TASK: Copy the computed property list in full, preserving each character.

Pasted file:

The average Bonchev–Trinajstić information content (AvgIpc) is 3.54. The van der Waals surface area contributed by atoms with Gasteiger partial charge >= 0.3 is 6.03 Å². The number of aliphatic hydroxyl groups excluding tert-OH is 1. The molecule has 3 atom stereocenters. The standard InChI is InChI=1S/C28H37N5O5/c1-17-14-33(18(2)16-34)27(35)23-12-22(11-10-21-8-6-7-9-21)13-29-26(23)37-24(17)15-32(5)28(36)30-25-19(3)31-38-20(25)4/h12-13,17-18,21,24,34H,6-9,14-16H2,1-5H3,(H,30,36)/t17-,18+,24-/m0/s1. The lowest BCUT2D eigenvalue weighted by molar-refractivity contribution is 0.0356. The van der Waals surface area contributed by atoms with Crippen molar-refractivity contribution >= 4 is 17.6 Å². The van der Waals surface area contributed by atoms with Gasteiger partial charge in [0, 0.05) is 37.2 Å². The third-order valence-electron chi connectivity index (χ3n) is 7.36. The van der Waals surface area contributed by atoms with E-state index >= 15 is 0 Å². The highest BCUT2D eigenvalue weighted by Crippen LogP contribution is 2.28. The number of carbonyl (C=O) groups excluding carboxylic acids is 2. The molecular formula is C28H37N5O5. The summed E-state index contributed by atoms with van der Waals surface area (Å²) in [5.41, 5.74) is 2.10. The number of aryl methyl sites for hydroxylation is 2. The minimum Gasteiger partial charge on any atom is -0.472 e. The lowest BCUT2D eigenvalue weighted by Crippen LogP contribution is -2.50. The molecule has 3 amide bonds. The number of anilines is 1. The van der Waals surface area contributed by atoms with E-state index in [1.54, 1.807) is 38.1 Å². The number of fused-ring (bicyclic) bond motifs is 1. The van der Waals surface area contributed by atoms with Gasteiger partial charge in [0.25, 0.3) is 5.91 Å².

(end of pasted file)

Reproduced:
The average Bonchev–Trinajstić information content (AvgIpc) is 3.54. The van der Waals surface area contributed by atoms with Gasteiger partial charge >= 0.3 is 6.03 Å². The number of aliphatic hydroxyl groups excluding tert-OH is 1. The molecule has 3 atom stereocenters. The standard InChI is InChI=1S/C28H37N5O5/c1-17-14-33(18(2)16-34)27(35)23-12-22(11-10-21-8-6-7-9-21)13-29-26(23)37-24(17)15-32(5)28(36)30-25-19(3)31-38-20(25)4/h12-13,17-18,21,24,34H,6-9,14-16H2,1-5H3,(H,30,36)/t17-,18+,24-/m0/s1. The lowest BCUT2D eigenvalue weighted by molar-refractivity contribution is 0.0356. The van der Waals surface area contributed by atoms with Crippen molar-refractivity contribution >= 4 is 17.6 Å². The van der Waals surface area contributed by atoms with Gasteiger partial charge in [0, 0.05) is 37.2 Å². The third-order valence-electron chi connectivity index (χ3n) is 7.36. The van der Waals surface area contributed by atoms with E-state index >= 15 is 0 Å². The highest BCUT2D eigenvalue weighted by Crippen LogP contribution is 2.28. The number of carbonyl (C=O) groups excluding carboxylic acids is 2. The molecular formula is C28H37N5O5. The summed E-state index contributed by atoms with van der Waals surface area (Å²) in [5.41, 5.74) is 2.10. The number of aryl methyl sites for hydroxylation is 2. The minimum Gasteiger partial charge on any atom is -0.472 e. The lowest BCUT2D eigenvalue weighted by Crippen LogP contribution is -2.50. The molecule has 3 amide bonds. The number of anilines is 1. The van der Waals surface area contributed by atoms with E-state index in [1.54, 1.807) is 38.1 Å². The number of fused-ring (bicyclic) bond motifs is 1. The van der Waals surface area contributed by atoms with Gasteiger partial charge in [0.25, 0.3) is 5.91 Å².